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ABVP activists threaten DU Law Faculty Dean in presence of cops

The Dean of Delhi University Law Faculty, Ved Kumari was threatened by Akhil Bharatiya Vidyarthi Parishad (ABVP) activists, in the presence of police officers on campus, while they were staging a protest over the detention list of students that was released on Wednesday.

A video went viral on YouTube on Saturday in which the former Delhi University Students Union (DUSU) president and ABVP activist Satender Awana were seen threatening Kumari, even as the police officers stood on silently.

According to the Dean, she was abused and threatened by the students who had failed to meet the attendance required to appear in the examinations. “They abused me in front of the police and even threatened me with dire consequences if they were not given the admit cards, and police did not even bother to stop them. Also, they destroyed my office property,” Kumari told DNA.

Awana however alleges discrimination by the Dean. “There are some students who have 70 per cent or more attendance, still their names are on the list. Also, some students who had never turned up for the classes are not there in the list,” he said.

“We have received a complaint from Ved Kumari and we will look into it,” said DCP (North) Jatin Narwal.

Kumari, who took charge of the faculty earlier this year, claimed to have notified students repeatedly throughout the semester, that 70 per cent attendance would be a mandatory requirement to sit for the exams as per the Bar Council of India’s (BCI) demand. She also arranged remedial classes for those who hadn’t turned up for the first part of the semester.

“We have to stick to the rules of BCI. Everyone is required to complete 70 per cent attendance to appear in the exams. Some of these students who are demanding that they should be given admit cards have 10 or 15 per cent attendance. How can we allow them to sit for examinations?” she said.

Some students have also claimed that ABVP activists, backed by DUSU members, have been creating a ruckus at the campus for the last couple of months over different issues.

“A huge number of students had failed their exams during the last semester and were demanding that they be promoted to the next year. ABVP played a pivotal role in this protest. Not only have they intruded into classes in the last two months, they also asked teachers to leave, and locked buildings. This deprived students of taking their routine classes,” said a third-year student at the faculty, wishing to remain anonymous.

“Now, they are threatening to not allow the faculty to hold examinations if they were not given the admit cards,” he said, adding that if it happens then the students who have attended regular classes will be at a loss.

The list has names of 550 students from all three centres of Law Faculty — 230 from Campus Law Centre (CLC), 191 from Law Centre I and 129 from Law Centre 2 — who did not have 70 per cent attendance that the Bar Council of India (BCI) asks for. These students will not be allowed to give exams that start on December 20.

On Thursday, agitating students, along DUSU members, had staged a protest outside the Dean’s office. Following this, some of them were detained by the police.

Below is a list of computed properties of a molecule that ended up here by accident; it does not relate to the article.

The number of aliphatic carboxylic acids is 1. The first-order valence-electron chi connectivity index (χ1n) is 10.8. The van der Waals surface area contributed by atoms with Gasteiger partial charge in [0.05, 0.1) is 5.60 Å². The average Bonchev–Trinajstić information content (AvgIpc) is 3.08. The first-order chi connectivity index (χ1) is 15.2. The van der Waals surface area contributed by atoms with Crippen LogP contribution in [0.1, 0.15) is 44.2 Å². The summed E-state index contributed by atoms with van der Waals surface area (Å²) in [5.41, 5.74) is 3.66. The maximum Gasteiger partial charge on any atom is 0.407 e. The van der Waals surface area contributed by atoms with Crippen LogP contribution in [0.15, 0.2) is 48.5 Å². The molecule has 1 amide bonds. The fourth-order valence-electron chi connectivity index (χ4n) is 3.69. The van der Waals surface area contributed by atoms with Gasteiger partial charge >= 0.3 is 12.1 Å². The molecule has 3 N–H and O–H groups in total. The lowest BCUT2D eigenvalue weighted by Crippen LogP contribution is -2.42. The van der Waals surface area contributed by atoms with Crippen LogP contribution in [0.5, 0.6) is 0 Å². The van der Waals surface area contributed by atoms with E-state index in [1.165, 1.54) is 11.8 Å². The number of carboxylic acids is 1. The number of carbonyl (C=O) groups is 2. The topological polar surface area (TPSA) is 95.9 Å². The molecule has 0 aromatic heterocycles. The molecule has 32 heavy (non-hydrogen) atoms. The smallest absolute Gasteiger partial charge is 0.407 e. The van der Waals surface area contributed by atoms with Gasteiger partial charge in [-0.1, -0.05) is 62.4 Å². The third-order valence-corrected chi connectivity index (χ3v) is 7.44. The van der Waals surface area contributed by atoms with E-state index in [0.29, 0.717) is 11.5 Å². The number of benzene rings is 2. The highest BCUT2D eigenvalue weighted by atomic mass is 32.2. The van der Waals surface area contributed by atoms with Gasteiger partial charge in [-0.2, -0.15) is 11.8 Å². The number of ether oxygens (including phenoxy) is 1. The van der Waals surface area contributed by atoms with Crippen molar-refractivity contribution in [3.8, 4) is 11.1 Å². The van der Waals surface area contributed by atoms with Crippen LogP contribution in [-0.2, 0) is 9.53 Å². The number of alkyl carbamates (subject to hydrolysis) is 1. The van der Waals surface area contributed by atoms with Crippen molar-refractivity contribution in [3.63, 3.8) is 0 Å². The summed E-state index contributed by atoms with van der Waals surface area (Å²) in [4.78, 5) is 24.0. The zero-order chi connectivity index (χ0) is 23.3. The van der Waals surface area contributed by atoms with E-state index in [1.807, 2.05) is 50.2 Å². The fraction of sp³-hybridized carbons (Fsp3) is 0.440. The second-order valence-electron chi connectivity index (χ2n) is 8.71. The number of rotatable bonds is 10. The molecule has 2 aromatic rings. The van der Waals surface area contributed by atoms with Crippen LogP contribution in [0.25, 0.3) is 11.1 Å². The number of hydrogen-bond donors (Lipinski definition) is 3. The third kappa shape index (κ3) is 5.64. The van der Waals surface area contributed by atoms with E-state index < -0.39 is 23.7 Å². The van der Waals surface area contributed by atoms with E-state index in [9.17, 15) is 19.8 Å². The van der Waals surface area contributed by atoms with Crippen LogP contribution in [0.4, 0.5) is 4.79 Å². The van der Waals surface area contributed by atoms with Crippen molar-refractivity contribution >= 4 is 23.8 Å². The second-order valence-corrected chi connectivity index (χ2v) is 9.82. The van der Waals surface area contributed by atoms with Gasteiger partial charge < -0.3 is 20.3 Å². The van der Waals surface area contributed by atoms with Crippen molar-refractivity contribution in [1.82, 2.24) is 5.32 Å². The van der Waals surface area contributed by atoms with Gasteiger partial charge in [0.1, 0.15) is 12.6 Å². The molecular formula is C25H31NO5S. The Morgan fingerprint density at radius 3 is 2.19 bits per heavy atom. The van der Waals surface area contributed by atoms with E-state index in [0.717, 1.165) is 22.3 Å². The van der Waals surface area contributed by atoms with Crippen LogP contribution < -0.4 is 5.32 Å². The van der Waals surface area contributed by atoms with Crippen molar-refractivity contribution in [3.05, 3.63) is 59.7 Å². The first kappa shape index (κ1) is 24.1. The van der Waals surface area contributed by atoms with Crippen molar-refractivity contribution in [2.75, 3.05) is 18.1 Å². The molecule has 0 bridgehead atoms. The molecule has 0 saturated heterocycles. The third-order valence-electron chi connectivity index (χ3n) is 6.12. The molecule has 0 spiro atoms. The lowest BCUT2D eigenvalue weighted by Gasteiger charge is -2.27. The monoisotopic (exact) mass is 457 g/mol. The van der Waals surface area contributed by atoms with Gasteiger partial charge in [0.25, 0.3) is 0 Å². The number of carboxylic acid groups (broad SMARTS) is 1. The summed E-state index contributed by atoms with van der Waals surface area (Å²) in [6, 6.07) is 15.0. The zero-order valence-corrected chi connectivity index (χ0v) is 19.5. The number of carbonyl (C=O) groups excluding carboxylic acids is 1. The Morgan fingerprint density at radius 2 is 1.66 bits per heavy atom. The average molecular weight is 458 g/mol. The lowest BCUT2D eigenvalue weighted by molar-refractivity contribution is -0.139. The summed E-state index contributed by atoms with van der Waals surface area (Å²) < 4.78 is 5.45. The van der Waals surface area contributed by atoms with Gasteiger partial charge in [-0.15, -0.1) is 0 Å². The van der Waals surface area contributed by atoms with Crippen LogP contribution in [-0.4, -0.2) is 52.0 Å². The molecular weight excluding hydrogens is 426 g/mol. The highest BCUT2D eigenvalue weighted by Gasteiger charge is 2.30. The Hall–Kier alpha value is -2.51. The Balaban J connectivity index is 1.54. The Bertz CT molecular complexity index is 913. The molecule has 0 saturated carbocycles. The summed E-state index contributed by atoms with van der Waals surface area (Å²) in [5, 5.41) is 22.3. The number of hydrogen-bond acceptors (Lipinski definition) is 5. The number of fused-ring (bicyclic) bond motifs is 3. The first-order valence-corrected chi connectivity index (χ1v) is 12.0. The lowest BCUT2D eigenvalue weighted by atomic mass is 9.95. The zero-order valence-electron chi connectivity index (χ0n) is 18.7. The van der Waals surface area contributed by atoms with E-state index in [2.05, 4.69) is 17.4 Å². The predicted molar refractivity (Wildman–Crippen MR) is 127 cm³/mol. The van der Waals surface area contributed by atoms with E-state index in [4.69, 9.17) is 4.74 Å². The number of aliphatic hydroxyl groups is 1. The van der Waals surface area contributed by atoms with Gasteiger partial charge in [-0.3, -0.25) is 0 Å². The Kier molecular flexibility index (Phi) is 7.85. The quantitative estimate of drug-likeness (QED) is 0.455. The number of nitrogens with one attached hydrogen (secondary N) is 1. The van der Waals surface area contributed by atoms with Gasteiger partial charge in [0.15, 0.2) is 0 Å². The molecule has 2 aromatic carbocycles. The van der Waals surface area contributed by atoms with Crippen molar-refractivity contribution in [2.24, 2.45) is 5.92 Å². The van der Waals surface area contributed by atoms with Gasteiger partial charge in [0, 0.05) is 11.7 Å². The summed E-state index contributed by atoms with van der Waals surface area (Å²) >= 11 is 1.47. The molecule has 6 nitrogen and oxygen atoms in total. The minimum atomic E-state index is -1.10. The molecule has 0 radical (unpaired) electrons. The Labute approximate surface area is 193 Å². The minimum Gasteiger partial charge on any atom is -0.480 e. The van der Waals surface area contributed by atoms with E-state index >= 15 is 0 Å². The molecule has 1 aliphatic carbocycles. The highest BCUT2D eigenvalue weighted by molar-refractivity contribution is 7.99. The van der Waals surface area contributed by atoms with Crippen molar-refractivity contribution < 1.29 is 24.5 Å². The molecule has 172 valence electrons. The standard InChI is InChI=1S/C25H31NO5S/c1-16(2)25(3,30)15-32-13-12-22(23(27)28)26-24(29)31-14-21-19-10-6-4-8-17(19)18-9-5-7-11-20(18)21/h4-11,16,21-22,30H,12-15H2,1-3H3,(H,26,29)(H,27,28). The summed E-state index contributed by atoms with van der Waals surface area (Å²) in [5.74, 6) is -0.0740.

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Delhi

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Adobe

Adobe debuts Project Rush, its new all-in-one video editor

Adobe today announced the launch of Project Rush, a new video editor that takes the core features of its pro tools like Premiere Pro, After Effects and Audition and combines them into a single, more accessible tool. Don’t get too excited yet, though, the new tool will only be available later this year (and my guess would be a launch at the company’s Max conference in October).

The target audience for Rush is the average YouTube creator who is looking to get professional-looking results — and do so fast because the expectation on the platform is for regularly pushing out new content. Rush wants to become the all-in-one video editing app for creating and sharing online content and to do so, the team decided that it had to ensure that Rush was available on any device, no matter whether it’s a high-powered desktop or an iPhone. All projects are automatically synced to the cloud, so you can work from anywhere.

In building Rush, Adobe decided to leverage the technology it had already developed for its professional tools. That means when you tweak a video clip’s color, for example, you are using the same underlying algorithms as a video editor who works in Premiere, for example. Rush will also support Motion Graphics templates for building title sequences and graphs in videos and it’ll use the company’s AI tools for improving the audio of video clips. There is also an integration with Adobe Stock, in case you need a bit of stock footage to spice up your video.

Based on the demo I saw, this all looks pretty intuitive and quite a bit more like iMovie than Premiere.

Once you’ve created your video, the next step is obviously publishing it and in the spirit of helping creatives work faster, Rush features built-in publishing support for all fo the major sharing platform, be that YouTube, Facebook, Instagram, Twitter or Snapchat.

News Source = techcrunch.com

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Delhi

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